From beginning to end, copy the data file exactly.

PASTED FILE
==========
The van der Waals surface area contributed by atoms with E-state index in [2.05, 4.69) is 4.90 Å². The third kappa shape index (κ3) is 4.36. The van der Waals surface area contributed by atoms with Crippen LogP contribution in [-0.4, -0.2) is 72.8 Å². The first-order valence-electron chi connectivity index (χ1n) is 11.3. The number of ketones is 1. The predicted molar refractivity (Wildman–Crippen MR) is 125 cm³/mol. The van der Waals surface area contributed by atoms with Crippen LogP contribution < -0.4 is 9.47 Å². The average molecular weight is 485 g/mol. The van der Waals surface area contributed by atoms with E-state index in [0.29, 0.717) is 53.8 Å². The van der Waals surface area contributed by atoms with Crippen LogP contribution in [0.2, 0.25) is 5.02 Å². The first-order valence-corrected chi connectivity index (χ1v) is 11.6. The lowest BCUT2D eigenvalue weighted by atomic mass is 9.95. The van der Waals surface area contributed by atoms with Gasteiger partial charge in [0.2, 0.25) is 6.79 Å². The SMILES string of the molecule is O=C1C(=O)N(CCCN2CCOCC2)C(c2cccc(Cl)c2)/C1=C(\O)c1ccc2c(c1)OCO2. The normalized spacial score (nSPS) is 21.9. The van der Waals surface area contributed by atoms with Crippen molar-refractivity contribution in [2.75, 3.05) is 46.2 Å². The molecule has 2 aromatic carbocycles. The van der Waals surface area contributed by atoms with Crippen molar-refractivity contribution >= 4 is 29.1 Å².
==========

The van der Waals surface area contributed by atoms with E-state index in [2.05, 4.69) is 4.90 Å². The third kappa shape index (κ3) is 4.36. The van der Waals surface area contributed by atoms with Crippen LogP contribution in [-0.4, -0.2) is 72.8 Å². The first-order valence-electron chi connectivity index (χ1n) is 11.3. The number of ketones is 1. The predicted molar refractivity (Wildman–Crippen MR) is 125 cm³/mol. The van der Waals surface area contributed by atoms with Crippen LogP contribution < -0.4 is 9.47 Å². The average molecular weight is 485 g/mol. The van der Waals surface area contributed by atoms with E-state index in [0.29, 0.717) is 53.8 Å². The van der Waals surface area contributed by atoms with Crippen LogP contribution in [0.2, 0.25) is 5.02 Å². The first-order valence-corrected chi connectivity index (χ1v) is 11.6. The lowest BCUT2D eigenvalue weighted by atomic mass is 9.95. The van der Waals surface area contributed by atoms with Gasteiger partial charge in [0.2, 0.25) is 6.79 Å². The SMILES string of the molecule is O=C1C(=O)N(CCCN2CCOCC2)C(c2cccc(Cl)c2)/C1=C(\O)c1ccc2c(c1)OCO2. The normalized spacial score (nSPS) is 21.9. The van der Waals surface area contributed by atoms with Crippen molar-refractivity contribution in [2.75, 3.05) is 46.2 Å². The molecule has 2 aromatic carbocycles. The van der Waals surface area contributed by atoms with Crippen molar-refractivity contribution >= 4 is 29.1 Å².